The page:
Colin: The long and short of it is, Sarah and I are both pragmatic people, but you have to take risks and you have to put yourself out there from time to time, and if you do that, it’s worth it’s weight in gold.

Sarah: It’s where the real learning comes from.

Colin: It’s going to be full of trepidation before it even starts, but you have to really strike out and challenge yourself. If you do it, do it with a sense of authenticity and come back and impart that wisdom on other people.

Sarah: And fear is realistic but not being held back by your fears is I think what I’ve been working through and it’s a terrifying thing but you know what? It’s great songwriting material, the challenges of life that we create to learn and grow, it really is great songwriting material

Rachelle: So what’s propelling things going forward now?

Sarah: I have a very specific and detailed vision for what I want out of this and that’s helped propel me in the right direction thus far. Especially since traveling, music lifts me up. It raises my personal vibration, it makes me feel better, I love performing, I love writing; those things are thing I truly don’t think I could be happy and thrive without. So my personal goal is to find every way that I can to enjoy this process and enjoy life. I’m a person who gets really caught up in the end goal, I see where I want to go and then I get stressed out about where I am. I really want to be better about living in the moment and enjoying this journey because everyone who’s been on this path is always like “I wish I would have spent more time just enjoying where I was.” The larger vision I have for this is, well my music is very mainstream, it’s certainly not hipster fodder, it’s got a lot of elements of the way that hit songs are written and I did that on purpose because I really think that a big platform like mainstream media is a great place to spread this message of freedom. We don’t really get a lot of that in pop music. There’s some negativity and there’s not a lot of soul to it, there’s not a lot of depth. When there is, people are baring their soul and their emotions and that’s such a beautiful thing and I kind of want to promote more of that, promote inspiration. I especially ultimately want to inspire and empower women, because I think that we are the key to the changes that are happening on this planet. And just bringing more compassion, more love, more joy; if I can bring people those things, I’ve done my job and that’s really my goal. So wherever all this takes me is kind of up to the divine at this point. I believe this is my way of being able to serve humanity while I’m here in this short lifetime.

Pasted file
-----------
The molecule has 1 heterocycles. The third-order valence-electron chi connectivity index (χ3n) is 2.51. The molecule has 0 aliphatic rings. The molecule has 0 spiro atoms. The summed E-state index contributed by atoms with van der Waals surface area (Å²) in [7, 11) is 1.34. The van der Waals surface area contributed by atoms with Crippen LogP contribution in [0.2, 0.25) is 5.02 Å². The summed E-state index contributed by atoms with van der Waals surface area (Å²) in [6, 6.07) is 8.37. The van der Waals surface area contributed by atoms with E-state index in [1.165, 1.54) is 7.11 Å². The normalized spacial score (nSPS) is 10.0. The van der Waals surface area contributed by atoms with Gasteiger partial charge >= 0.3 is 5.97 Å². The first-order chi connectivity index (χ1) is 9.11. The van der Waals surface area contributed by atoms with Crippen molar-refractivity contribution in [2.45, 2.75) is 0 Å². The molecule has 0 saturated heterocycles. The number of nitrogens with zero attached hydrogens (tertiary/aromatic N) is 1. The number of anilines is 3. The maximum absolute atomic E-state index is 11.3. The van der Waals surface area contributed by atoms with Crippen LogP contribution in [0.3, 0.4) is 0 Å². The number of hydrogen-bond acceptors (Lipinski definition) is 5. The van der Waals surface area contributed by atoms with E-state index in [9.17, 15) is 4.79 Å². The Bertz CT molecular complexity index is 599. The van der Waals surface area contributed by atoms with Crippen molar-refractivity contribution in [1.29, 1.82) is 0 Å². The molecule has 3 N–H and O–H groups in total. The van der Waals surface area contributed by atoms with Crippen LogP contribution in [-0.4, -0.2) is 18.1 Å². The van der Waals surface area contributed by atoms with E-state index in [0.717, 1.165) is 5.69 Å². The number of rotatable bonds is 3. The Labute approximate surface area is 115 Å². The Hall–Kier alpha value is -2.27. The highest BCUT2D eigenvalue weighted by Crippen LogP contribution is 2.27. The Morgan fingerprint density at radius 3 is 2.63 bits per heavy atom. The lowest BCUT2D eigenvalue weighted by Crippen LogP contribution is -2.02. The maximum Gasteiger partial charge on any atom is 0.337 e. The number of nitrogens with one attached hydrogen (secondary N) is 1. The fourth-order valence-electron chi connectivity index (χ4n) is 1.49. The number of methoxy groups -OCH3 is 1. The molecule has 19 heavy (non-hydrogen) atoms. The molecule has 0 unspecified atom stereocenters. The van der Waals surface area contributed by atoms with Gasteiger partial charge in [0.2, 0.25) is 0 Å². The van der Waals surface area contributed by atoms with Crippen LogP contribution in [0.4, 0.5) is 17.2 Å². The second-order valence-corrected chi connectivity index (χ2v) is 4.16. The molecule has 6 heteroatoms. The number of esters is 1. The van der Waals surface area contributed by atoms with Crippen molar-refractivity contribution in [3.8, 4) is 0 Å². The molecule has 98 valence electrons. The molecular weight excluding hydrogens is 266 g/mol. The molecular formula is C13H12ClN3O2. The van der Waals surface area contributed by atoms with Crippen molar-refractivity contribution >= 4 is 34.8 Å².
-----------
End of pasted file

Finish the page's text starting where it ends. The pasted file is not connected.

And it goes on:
Rachelle: When you perform, what is your hope for the audience?

Sarah: I go into it with a meditation before and I just say “Whoever in the audience needs to hear this tonight, that’s who I’m performing for.” Instead of trying to get everyone to like me or trying not to mess up I just imagine that the people there are there for a reason, they’re there to hear my stuff and it’s going to trigger something in them or plant a seed, so I imagine I’m singing directly to those people. It definitely works really well, I don’t really get nervous anymore but that takes away all the extra pressure, just coming from a place of service. I’m certainly no angel, I can be very self-centered and narcissistic but it’s always a reminder for me of where I’m trying to go and who I’m trying to be.

Colin: You always remind yourself that people paid money, they could have been somewhere else.

Sarah: Yeah, just giving every single person my all and being as present as I can possibly be in those performances and just show them what I’ve got. And we have fun doing it! I think it’s part of our charm that we are sometimes a little bit awkward and goofy, I mean, I think so, maybe other people don’t…

Colin: The whole “Beauty and the Beast” thing, it fits.

You can check out the full interview by downloading the podcast or watching the recorded video stream, below. FYI that our part of the programming begins at minute 9.

A HUGE thank you to Rachelle, KPSU and PSU TV for making this happen, and for everyone who tuned in!